“It looked so cool on Amazon but now it just looks … so small.” Paris Hilton binges on props for her new DJ set, and it’s hard to look away.
There is literally too much to unpack here.
I’ve never fully understood the hostility toward Paris Hilton, whose DJ career is more the extension of a privileged elite running a brand empire than it is anything particularly to do with “DJ culture” elsewhere. She commands higher fees than many other people in the top tier, but then – she has a multibillion dollar fragrance business. After all that Page Six nonsense years ago in New York, it seems like she’s just morphed into a full-time business mogul. Booking her is more like booking Vidal Sassoon if somehow he was in a transporter accident with Barbie and their patterns got mixed. (Apologies – all metaphors during pandemic lockdown may soon somehow involve Star Trek. Be warned.) And now she does EDM.
But here she is, in her mansion. It’s all the paradoxes of the current situation in one. We’re all in this together – except some of us are worth billions, and face none of the problems that really make this pandemic so dangerous – heck, here’s one DJ who’s even working. We’re projecting joy and happiness, “literally” (imagine Paris’ voice saying literally with a vocal fry) with unicorns and rainbows and balloons. But even Paris is alone.
And for anyone who has trashed Paris Hilton or wondered what her actual life was like, here is some … remarkably realistic footage of her unpacking a bunch of Amazon boxes and forgetting what they even are.
I find myself fascinated by her channel in that – there doesn’t seem to be any layers to what she presents. It’s a knee-high golden plastic ferret statue, pugs in costumes. It’s like Martha Stewart on acid and a sugar high. It’s calibrated but… there doesn’t seem to be anything behind the curtain. It’s over nine minutes of just unpacking Amazon boxes.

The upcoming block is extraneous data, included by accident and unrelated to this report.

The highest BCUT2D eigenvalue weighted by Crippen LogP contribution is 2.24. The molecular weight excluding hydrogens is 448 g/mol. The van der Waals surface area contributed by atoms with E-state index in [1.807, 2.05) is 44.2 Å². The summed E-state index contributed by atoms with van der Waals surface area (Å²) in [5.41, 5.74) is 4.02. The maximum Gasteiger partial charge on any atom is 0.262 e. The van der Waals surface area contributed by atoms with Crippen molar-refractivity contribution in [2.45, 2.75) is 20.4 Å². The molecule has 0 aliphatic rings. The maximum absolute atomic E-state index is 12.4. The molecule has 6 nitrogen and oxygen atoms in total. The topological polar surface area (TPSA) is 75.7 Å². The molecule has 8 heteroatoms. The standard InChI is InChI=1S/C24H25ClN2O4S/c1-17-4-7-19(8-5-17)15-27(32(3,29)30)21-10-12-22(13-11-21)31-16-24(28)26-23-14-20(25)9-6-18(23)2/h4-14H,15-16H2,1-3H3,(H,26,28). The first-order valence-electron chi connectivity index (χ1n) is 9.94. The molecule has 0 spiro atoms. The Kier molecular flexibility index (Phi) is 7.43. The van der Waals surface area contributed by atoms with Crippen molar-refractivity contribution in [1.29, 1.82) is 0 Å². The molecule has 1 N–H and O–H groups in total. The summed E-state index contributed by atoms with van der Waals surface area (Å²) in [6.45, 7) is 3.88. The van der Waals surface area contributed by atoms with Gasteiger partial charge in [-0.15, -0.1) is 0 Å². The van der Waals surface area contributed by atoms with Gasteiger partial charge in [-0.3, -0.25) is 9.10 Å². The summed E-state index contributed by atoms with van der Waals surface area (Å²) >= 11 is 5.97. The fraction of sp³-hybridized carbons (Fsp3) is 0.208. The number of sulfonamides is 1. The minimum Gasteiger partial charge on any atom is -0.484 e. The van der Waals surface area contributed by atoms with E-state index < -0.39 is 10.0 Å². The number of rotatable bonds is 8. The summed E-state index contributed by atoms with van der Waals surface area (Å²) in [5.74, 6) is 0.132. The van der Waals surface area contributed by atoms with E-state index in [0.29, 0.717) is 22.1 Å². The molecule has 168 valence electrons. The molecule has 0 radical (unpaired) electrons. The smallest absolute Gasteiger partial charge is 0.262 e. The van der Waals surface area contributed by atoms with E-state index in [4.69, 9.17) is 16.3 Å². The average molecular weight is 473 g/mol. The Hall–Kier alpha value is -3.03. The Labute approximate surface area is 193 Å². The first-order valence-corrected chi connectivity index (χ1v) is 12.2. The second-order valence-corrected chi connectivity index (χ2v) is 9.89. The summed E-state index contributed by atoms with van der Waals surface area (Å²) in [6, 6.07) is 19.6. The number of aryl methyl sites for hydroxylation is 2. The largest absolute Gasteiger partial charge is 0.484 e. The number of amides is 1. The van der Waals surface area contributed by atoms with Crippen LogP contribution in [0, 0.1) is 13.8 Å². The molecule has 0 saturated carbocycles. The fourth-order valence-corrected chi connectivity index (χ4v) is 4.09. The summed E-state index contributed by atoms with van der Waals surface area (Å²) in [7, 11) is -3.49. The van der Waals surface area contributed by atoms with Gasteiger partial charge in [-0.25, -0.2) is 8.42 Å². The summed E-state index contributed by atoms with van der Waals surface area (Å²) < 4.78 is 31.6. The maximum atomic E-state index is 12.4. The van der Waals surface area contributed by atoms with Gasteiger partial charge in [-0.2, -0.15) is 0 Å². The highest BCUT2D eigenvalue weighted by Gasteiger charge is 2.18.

I don’t know what Paris’ DJ set will be like. I’m not sure it matters. (She did train with the best – Mike Henderson, aka DJ Endo, gave her intensive lessons and actually speaks highly of her chops.)
Forget the DJ set, though. Maybe the best audiovisual set of 2002 is just looping Paris Hilton unpacking Amazon boxes of flimsy, tiny commodity Shenzen LED and “laser” toys and gnomes and metallic-chrome easter bunny and “what is this?”
Karl Lagerfeld “well, not him, but … an inspiration of him … as a pug … it’s pretty sweet” — on a, what is that, a fire extinguisher? A seltzer maker bottle? One made to look like a fire extinguisher?
To quote Paris Hilton in a (tone-deaf, given the preset moment) quote: I’m literally dying.
This can be the “looped yule log fire” of the pandemic – well, on top of that Apollo 13 dialog. (Combine them for some real art – endless Amazon mysteries and Apollo crisis.)
I can’t even find half of these things on Amazon, and I thought I did Amazon. Maybe Jeff Bezos keeps a special warehouse full of the weirdest stuff just for Paris. I feel like the ghost of Andy Warhol would watch this.
But if you’re wondering why the hell I’m on this tangent, I want to say to the DJ community:
Make something this surreal and accidentally relevant. At least if we have cameras pointed at us.